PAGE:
In attendance will be government ministers and senior policy makers, as well as leading academics, technologist and business leaders.
The Trinidad-based Caribbean Court of Justice (CCJ), which established APEX, describes it as a Caribbean-based, special purpose, non-profit agency governed by jurists and legal practitioners across the region.
The CCJ said that the APEX Convention starting on November 27, 2017 in the Bahamas is designed to define actionable approaches toward justice sector improvement; and raise awareness of regional, technology-enabled options by providing insight into the latest challenges and initiatives for re-filing and end-to-end case management.
The organizers say the convention, which is being held under the theme “Enabling Caribbean Court Excellence” comes against the backdrop of efforts to accelerate the development of Caribbean jurisprudence being challenged by constraints of finances and human resource capacity, and also by a lack of clear purpose.
More than 24 former Guyanese government officials will be dragged before the courts for alleged wrongdoing in public office.
The Guyana State Assets Recovery Agency has served notice that is has 25 cases of officials under the former People’s Progressive Party (PPP) administration using their high office to unlawfully acquire properties.
The agency’s deputy director Aubrey Heath-Retmeyer said with Cabinet’s approval of required resources for its work, lawyers would soon begin proceedings against the accused.
He assured that the agency was not on a witch-hunt but simply collecting what belonged to the people of Guyana.
The David Granger government has promised to be tough on corruption but has been accused of unfairly targeting former People’s Progressive Party officials.
Attorney General Basil Williams made it clear that anyone charged with corruption or related offences would not be allowed to continue in the post once investigations are ongoing.
A Grenadian criminal defense attorney has called for jurors to be given at least one week training in order to adjudicate over high-profile cases.
Anslem Clouden, described as one of Grenada’s most experienced attorney made the call as he commented on the stiff prison sentence handed down by a female judge, Madam Justice Paula Gilford after a 12-member jury returned an unanimous guilty verdict on 6- year-old Albert Alexis for murder.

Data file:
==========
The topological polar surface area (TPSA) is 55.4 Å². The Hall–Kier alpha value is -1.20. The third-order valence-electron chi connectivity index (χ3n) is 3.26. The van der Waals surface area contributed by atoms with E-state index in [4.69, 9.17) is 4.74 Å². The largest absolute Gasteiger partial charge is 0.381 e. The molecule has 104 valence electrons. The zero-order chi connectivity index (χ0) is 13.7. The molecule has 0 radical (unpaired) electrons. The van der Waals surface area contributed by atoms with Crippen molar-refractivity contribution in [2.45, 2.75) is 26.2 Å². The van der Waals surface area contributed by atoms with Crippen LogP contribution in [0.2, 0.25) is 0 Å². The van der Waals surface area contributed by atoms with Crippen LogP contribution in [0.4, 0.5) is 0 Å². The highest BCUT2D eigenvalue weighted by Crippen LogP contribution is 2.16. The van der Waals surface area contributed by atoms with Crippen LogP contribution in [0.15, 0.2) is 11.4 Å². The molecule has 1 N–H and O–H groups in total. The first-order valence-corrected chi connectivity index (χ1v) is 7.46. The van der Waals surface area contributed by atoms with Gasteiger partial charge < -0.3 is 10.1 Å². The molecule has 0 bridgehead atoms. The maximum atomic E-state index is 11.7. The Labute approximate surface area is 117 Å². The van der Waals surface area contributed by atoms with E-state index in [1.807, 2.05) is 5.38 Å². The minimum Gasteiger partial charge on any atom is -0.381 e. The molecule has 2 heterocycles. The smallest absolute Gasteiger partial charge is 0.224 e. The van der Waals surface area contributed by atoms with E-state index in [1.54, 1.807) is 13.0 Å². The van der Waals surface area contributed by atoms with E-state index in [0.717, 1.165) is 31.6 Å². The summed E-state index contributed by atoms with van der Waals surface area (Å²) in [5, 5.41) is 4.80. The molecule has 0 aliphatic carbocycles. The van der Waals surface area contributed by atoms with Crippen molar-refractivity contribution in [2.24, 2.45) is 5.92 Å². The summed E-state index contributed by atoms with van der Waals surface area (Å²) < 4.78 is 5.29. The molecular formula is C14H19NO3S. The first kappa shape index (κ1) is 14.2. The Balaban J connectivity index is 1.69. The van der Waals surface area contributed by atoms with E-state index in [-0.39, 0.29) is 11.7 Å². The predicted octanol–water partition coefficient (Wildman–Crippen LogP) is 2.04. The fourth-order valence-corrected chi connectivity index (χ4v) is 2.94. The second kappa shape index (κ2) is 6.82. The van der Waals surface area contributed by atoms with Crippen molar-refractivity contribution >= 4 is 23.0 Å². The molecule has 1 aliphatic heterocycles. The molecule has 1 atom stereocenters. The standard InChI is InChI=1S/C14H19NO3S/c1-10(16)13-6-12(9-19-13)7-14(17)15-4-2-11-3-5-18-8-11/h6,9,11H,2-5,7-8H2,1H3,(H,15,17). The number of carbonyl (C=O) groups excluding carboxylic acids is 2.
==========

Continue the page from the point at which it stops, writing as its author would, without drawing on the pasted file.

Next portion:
Justice Gilford imposed a life sentence on Alexis for manslaughter for the May 2015 death of 31-year-old Alson Henry of Plaissance, St. Andrew.
Speaking to reporters after the sentencing, Clouden said that jurors need some form of training to get more acquainted with certain legal concepts before being empaneled for high court service.
“You take a fellow from his workplace, you put him on the jury, he doesn’t know anything…and then he hears all kinds of technical arguments by counsel and counsel’s submissions and he feels if the police bring an accused person here, he’s guilty and that’s where we are today,” he said.
Clouden said he would appeal against the stiff sentence imposed by the judge.
Henry died following stab wounds during an argument with Alexis over a piece of land.
Trinidad and Tobago state-owned Estate Management and Business Development Company (EMBD) has sued former Housing Minister Dr. Roodlal Moonilal and four other companies for allegedly engaging in an elaborate scheme of bid-rigging, bribery and collusion, which led to hundreds of millions of dollars being disbursed to five contractors just prior to the 2015 general election.
The lawsuit against Moonilal and four other EMBD officials, under the Kamla Persad-Bissessar administration alleged fiduciary duty, cartel behavior and unlawful means of conspiracy.
The Office of the Attorney General said in a statement that the lawsuit was filed in the Port of Spain High Court recently.
According to the statement, the lawsuit concerns ten contracts awarded in August 2015 to five contractors for the upgrade and rehabilitation of certain access roads in Central Trinidad and two contracts for rehabilitation.
The EMBD is also seeking compensation and repayment of sum paid.
_ Compiled by Azad Ali